At Liverpool's über-fashionable Kingdom club the local royalty was out in force: Coleen McLoughlin, Alex Curran and Abbey Clancy – consorts all of North-west footballers – boogied their bronzed bodies alongside other champions of the WAG-look at the launch party last night for the inaugural Liverpool Fashion Week.
A decade ago, in a city overshadowed by its richer, cooler neighbour, Manchester, such a "week" would have been unthinkable. Today, the organisers have high hopes of making a major contribution to Liverpool's year as European Capital of Culture.
Southerners may be tempted to sneer, but fashion insiders are more inclined to take Liverpool style seriously. Some of the credit for this should go to the Liverpool WAGs – a dismissive moniker they have made proudly their own – who have injected a sense of fashion joie de vivre. But it also reflects a wider exuberance in the city, whose cultural highlights range from the Turner Prize at Tate Liverpool to Sir Paul McCartney's forthcoming summer jamboree.
At the centre of the Liverpool look is Cricket, the designer boutique owned by Justine Mills, whose fashion shows are the hottest ticket in town. Cricket's current collection includes frocks by Roland Mouret, Missoni, Lanvin and Roberto Cavalli and shoes by Marc Jacobs and Matthew Williamson.
Whether you aspire to look like them, or prefer to look down on them smugly, there is no denying that Liverpudlians take their fashion seriously.
The brains behind Liverpool Fashion Week belong to Kay Uchegbu, just 24 years old, but already a veteran of events planning. It has taken three years to get off the ground, and was postponed last year so that it would coincide with Liverpool '08, although it has no formal links with the year of culture and is privately backed. There are already plans to make it an annual event.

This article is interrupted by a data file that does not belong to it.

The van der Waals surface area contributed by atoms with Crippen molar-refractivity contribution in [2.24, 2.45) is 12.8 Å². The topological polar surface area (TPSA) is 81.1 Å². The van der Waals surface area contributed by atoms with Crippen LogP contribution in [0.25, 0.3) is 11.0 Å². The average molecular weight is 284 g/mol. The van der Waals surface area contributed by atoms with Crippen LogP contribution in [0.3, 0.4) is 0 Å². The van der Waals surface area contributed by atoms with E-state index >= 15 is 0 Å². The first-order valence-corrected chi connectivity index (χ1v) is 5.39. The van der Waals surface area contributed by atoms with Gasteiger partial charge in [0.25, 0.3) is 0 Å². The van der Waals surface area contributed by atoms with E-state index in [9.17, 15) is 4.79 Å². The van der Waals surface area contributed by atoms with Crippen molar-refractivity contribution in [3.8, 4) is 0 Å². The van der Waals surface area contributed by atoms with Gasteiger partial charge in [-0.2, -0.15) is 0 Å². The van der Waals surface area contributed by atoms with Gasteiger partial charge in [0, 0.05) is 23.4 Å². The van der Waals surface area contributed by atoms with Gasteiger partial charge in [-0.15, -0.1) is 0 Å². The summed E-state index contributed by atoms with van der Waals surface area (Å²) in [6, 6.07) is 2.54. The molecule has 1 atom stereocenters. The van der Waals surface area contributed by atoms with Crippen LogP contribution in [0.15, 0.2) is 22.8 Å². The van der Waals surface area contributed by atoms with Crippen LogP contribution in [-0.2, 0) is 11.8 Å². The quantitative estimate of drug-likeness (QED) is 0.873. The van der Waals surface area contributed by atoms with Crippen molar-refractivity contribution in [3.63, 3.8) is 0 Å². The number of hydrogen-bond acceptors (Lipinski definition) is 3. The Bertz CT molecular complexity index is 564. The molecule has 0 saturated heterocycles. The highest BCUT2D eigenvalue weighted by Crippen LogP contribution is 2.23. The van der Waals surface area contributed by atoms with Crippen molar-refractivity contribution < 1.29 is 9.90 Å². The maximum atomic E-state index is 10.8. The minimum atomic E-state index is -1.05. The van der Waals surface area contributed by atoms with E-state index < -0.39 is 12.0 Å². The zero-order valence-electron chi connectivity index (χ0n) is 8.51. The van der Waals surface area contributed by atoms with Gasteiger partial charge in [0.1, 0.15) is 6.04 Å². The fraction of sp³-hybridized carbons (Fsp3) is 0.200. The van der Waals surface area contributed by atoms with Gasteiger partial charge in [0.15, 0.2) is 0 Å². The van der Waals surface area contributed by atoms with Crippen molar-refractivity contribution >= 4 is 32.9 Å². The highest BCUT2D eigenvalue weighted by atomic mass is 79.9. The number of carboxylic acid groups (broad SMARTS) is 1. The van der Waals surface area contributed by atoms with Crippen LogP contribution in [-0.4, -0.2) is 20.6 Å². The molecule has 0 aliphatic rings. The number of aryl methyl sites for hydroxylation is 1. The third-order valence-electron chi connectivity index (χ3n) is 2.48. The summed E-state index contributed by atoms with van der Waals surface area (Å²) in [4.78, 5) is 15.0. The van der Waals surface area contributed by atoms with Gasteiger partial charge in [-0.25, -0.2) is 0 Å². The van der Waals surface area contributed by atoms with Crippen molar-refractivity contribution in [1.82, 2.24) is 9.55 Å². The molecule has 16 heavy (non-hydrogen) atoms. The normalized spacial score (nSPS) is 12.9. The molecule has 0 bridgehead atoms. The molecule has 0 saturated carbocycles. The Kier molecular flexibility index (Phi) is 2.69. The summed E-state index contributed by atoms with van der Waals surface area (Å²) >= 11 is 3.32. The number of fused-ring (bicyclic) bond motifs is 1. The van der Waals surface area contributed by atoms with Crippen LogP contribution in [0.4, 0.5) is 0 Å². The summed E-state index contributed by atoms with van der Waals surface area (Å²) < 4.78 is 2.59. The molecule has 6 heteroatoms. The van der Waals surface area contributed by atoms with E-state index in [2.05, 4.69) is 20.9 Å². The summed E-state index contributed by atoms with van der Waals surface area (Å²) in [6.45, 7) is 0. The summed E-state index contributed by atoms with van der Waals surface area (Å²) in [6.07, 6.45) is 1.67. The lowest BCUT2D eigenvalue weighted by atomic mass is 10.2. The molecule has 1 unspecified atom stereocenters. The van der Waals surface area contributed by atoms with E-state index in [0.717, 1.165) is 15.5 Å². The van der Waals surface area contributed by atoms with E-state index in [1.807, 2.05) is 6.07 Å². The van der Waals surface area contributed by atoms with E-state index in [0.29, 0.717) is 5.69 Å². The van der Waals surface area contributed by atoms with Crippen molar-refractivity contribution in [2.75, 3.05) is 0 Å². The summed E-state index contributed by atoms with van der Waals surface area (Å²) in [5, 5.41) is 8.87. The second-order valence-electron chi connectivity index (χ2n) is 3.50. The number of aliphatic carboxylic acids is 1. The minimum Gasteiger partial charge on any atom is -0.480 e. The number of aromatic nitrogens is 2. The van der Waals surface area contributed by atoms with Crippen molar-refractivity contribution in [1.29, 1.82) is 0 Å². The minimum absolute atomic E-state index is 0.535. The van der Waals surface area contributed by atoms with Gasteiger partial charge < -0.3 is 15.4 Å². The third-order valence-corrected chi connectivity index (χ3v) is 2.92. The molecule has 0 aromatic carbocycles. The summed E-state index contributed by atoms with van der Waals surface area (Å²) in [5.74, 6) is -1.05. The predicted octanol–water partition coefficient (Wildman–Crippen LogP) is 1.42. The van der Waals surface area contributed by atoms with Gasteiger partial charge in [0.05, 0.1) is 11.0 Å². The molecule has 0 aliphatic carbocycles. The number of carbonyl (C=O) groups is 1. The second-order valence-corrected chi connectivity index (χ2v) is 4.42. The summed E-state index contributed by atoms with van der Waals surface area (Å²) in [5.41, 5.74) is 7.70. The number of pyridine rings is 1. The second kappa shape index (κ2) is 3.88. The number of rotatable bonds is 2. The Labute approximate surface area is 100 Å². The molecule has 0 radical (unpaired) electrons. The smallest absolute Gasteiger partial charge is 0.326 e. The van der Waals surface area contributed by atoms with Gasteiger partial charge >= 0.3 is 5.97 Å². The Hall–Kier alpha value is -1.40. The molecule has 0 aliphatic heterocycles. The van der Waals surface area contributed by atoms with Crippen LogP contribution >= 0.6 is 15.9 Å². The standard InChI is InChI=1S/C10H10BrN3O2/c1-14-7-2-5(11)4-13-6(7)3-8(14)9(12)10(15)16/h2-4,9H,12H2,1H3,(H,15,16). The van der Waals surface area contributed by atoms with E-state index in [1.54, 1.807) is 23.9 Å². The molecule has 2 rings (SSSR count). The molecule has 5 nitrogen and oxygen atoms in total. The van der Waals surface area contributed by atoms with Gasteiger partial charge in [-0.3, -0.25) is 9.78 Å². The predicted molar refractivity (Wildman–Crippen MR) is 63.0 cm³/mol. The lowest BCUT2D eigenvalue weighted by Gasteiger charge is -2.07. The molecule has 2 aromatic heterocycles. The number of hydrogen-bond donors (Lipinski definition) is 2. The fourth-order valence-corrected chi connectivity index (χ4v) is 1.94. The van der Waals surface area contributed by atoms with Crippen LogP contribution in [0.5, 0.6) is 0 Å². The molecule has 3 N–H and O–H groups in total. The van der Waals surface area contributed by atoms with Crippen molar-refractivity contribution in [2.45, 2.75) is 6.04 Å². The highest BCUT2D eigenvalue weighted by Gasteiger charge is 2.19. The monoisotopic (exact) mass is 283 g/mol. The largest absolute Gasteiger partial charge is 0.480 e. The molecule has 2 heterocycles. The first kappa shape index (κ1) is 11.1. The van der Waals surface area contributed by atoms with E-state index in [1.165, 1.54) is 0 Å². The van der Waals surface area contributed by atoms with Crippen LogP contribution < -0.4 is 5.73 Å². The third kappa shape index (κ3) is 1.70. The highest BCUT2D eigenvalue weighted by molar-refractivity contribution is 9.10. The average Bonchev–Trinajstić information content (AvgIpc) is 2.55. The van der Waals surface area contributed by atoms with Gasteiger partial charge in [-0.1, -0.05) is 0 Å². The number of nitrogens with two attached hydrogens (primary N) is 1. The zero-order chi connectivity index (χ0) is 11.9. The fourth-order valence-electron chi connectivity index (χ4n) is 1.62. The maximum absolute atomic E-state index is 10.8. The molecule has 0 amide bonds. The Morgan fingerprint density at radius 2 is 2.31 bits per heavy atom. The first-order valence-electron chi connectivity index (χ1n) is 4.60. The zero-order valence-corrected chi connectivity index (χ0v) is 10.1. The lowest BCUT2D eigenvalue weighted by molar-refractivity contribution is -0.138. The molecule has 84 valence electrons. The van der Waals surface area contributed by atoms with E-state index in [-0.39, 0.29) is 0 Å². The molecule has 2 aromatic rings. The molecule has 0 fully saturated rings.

This year, a week of fashion shows running from 10 to 15 March will be held in the city's top nightclubs, with capacity for around 3,500 guests. Next year, the organisers plan to take over the Echo Arena, the newly opened 10,000-seater stadium on the banks of the river Mersey, to host two huge fashion shows for around 8,000 guests.
The opening show this year will be held at Society, one of Liverpool's biggest gay clubs, with clothes from local boutiques Lola Loves, Sarah Alexander, Begin Couture and Joy. It will be followed by a Moulin Rouge-themed lingerie and bikini show at Mosquito, a Sex and the City-themed high street fashion show at H Bar – owned by the former Atomic Kitten Natasha Hamilton – including Karen Millen, Evisu and Storm, and an Oliver Twist-themed show at Kingdom.
Friday night will be a "Cirque de Celebrité", with guest appearances from the stars of the locally-shot teen soap Hollyoaks and ITV2 reality TV show Wags' Boutique, as well as unconfirmed footballers. Students from Liverpool John Moores University, which runs a respected fashion course, will be helping out behind the scenes and a student show is planned for 2009.
Uchegbu explained why fashion is so important in a city where the average income is just £16,234 per annum. "If you look around Liverpool it's just amazing," he said. "Next year we're going to have the biggest shopping centre in Europe.